Various factors caused the decline of the industry during the Depression years of the 1930s: overuse of the soil, “root-rot” disease, late frosts in 1938 and finally the onset of war. Some production did continue with Land Army girls picking the crop at Solent Court Farm near Warsash. but the demand for the ‘chip baskets’ from the factories in the area was also affected. However, it would seem that the premises on Botley Road that became Supermarine’s Sholing Stores was not the only one that was made use of.
In Tony Ennew’s reply to a recent Spitfire Makers post, he said that after the bombing of the main factories in Woolston in September 1940 his mother and father moved house to the relative safety of Hedge End and “subsequently worked on Spitfires at the basket factory in Swanwick Lane” – just the other side of the river Hamble.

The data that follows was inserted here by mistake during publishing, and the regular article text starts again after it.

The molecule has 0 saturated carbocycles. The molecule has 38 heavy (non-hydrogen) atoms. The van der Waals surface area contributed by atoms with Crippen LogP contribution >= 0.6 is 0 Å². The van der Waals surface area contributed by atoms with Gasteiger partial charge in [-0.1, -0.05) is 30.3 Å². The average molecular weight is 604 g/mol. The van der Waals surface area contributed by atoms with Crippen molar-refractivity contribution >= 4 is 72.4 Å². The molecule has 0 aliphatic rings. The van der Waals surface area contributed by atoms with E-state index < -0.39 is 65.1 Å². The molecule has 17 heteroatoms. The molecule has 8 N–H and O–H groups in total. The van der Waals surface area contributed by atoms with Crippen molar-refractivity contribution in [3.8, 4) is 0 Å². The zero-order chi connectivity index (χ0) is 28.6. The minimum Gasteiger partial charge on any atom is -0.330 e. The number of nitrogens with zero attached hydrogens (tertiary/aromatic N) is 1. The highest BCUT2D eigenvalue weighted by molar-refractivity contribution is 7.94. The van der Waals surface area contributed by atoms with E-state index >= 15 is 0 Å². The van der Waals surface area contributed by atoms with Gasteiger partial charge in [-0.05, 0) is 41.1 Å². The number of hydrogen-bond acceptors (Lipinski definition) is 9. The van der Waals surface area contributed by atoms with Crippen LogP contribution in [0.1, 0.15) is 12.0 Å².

There was a “Swanwick and District Basket Factory Ltd” very close to the station in Duncan Road, Swanwick (The former MOJ Engineering when the name was still just visible).
So far there is no evidence of a requisitioned basket factory in Swanwick Lane. Perhaps it was the present Esprit Electronics Bursledon site just off Swanwick Lane, in Coal Park Lane, SO31 7GW? The original buildings there would seem to be of the correct period.
Tony added that he was born at a Nursing Home which was also in Swanwick Lane. Could this have been what is now Glen House, the Hampshire Adoption Services building in Glen Road?
In addition to these strawberry basket works there was another one in Sholing called the Hampshire Chip Basket Works, that was taken over for war work, possibly by Supermarine, in what is now the small industrial estate at 362b, Spring Road, Sholing. (see aerial photograph)
Any help with any of these loose ends would be greatly appreciated. Thanks